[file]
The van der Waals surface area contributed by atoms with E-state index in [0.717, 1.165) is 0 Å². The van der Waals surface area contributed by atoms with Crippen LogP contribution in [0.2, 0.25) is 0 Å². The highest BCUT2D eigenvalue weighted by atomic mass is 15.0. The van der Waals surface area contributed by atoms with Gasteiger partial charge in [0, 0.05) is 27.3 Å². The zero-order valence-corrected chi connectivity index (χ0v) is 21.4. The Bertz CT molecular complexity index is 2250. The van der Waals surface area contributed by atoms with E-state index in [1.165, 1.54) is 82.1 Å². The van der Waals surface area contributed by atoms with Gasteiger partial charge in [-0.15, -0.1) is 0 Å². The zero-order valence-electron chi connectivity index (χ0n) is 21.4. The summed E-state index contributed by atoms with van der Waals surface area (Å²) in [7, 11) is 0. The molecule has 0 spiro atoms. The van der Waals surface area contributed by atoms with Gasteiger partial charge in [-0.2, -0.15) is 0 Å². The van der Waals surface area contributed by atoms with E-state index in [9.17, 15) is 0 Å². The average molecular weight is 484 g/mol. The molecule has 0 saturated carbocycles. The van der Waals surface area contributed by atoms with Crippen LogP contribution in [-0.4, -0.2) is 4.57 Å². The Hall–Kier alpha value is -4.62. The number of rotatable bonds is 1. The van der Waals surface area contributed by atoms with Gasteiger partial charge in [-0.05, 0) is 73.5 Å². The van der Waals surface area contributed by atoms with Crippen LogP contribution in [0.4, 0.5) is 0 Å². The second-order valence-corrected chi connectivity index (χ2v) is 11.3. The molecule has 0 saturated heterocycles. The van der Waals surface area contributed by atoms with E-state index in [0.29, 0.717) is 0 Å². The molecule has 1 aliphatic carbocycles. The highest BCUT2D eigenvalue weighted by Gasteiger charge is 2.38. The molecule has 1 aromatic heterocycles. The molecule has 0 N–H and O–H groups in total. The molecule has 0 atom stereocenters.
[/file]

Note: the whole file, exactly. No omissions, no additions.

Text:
The van der Waals surface area contributed by atoms with E-state index in [0.717, 1.165) is 0 Å². The van der Waals surface area contributed by atoms with Crippen LogP contribution in [0.2, 0.25) is 0 Å². The highest BCUT2D eigenvalue weighted by atomic mass is 15.0. The van der Waals surface area contributed by atoms with Gasteiger partial charge in [0, 0.05) is 27.3 Å². The zero-order valence-corrected chi connectivity index (χ0v) is 21.4. The Bertz CT molecular complexity index is 2250. The van der Waals surface area contributed by atoms with E-state index in [1.165, 1.54) is 82.1 Å². The van der Waals surface area contributed by atoms with Gasteiger partial charge in [-0.15, -0.1) is 0 Å². The zero-order valence-electron chi connectivity index (χ0n) is 21.4. The summed E-state index contributed by atoms with van der Waals surface area (Å²) in [7, 11) is 0. The molecule has 0 spiro atoms. The van der Waals surface area contributed by atoms with Gasteiger partial charge in [-0.2, -0.15) is 0 Å². The van der Waals surface area contributed by atoms with E-state index in [9.17, 15) is 0 Å². The average molecular weight is 484 g/mol. The molecule has 0 saturated carbocycles. The van der Waals surface area contributed by atoms with Crippen LogP contribution in [-0.4, -0.2) is 4.57 Å². The Hall–Kier alpha value is -4.62. The number of rotatable bonds is 1. The van der Waals surface area contributed by atoms with Gasteiger partial charge in [-0.05, 0) is 73.5 Å². The van der Waals surface area contributed by atoms with Crippen LogP contribution in [0.4, 0.5) is 0 Å². The second-order valence-corrected chi connectivity index (χ2v) is 11.3. The molecule has 0 saturated heterocycles. The van der Waals surface area contributed by atoms with E-state index in [0.29, 0.717) is 0 Å². The molecule has 1 aliphatic carbocycles. The highest BCUT2D eigenvalue weighted by Gasteiger charge is 2.38. The molecule has 1 aromatic heterocycles. The molecule has 0 N–H and O–H groups in total. The molecule has 0 atom stereocenters.